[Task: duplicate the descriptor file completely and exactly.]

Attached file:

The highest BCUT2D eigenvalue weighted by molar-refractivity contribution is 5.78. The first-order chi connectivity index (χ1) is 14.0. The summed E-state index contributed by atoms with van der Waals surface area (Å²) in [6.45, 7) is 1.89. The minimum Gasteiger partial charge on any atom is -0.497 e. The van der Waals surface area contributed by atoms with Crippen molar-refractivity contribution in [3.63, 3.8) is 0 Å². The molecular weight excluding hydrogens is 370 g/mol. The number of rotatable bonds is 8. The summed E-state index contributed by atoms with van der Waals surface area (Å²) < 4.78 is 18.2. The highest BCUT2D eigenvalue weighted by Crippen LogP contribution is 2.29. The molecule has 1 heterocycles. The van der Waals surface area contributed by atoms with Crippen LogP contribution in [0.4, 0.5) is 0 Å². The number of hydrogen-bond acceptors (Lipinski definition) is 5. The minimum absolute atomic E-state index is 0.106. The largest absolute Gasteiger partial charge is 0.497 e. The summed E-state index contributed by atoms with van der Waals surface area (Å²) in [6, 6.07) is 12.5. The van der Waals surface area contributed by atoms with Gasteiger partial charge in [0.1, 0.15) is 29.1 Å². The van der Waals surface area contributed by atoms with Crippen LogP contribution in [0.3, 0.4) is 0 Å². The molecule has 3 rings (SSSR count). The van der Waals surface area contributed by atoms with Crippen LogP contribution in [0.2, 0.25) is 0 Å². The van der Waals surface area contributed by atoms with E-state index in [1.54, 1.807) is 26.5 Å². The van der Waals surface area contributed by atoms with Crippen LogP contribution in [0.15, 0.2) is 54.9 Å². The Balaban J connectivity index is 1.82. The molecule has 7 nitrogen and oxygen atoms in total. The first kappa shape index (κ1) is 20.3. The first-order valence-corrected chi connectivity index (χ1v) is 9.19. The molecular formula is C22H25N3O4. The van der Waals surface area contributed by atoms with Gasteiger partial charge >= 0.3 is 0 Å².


The highest BCUT2D eigenvalue weighted by molar-refractivity contribution is 5.78. The first-order chi connectivity index (χ1) is 14.0. The summed E-state index contributed by atoms with van der Waals surface area (Å²) in [6.45, 7) is 1.89. The minimum Gasteiger partial charge on any atom is -0.497 e. The van der Waals surface area contributed by atoms with Crippen molar-refractivity contribution in [3.63, 3.8) is 0 Å². The molecular weight excluding hydrogens is 370 g/mol. The number of rotatable bonds is 8. The summed E-state index contributed by atoms with van der Waals surface area (Å²) < 4.78 is 18.2. The highest BCUT2D eigenvalue weighted by Crippen LogP contribution is 2.29. The molecule has 1 heterocycles. The van der Waals surface area contributed by atoms with Crippen LogP contribution in [0.4, 0.5) is 0 Å². The number of hydrogen-bond acceptors (Lipinski definition) is 5. The minimum absolute atomic E-state index is 0.106. The largest absolute Gasteiger partial charge is 0.497 e. The summed E-state index contributed by atoms with van der Waals surface area (Å²) in [6, 6.07) is 12.5. The van der Waals surface area contributed by atoms with Gasteiger partial charge in [0.1, 0.15) is 29.1 Å². The van der Waals surface area contributed by atoms with Crippen LogP contribution in [0.3, 0.4) is 0 Å². The molecule has 3 rings (SSSR count). The van der Waals surface area contributed by atoms with Crippen LogP contribution in [0.2, 0.25) is 0 Å². The van der Waals surface area contributed by atoms with E-state index in [1.54, 1.807) is 26.5 Å². The van der Waals surface area contributed by atoms with Crippen LogP contribution in [0.15, 0.2) is 54.9 Å². The Balaban J connectivity index is 1.82. The molecule has 7 nitrogen and oxygen atoms in total. The first kappa shape index (κ1) is 20.3. The first-order valence-corrected chi connectivity index (χ1v) is 9.19. The molecular formula is C22H25N3O4. The van der Waals surface area contributed by atoms with Gasteiger partial charge >= 0.3 is 0 Å².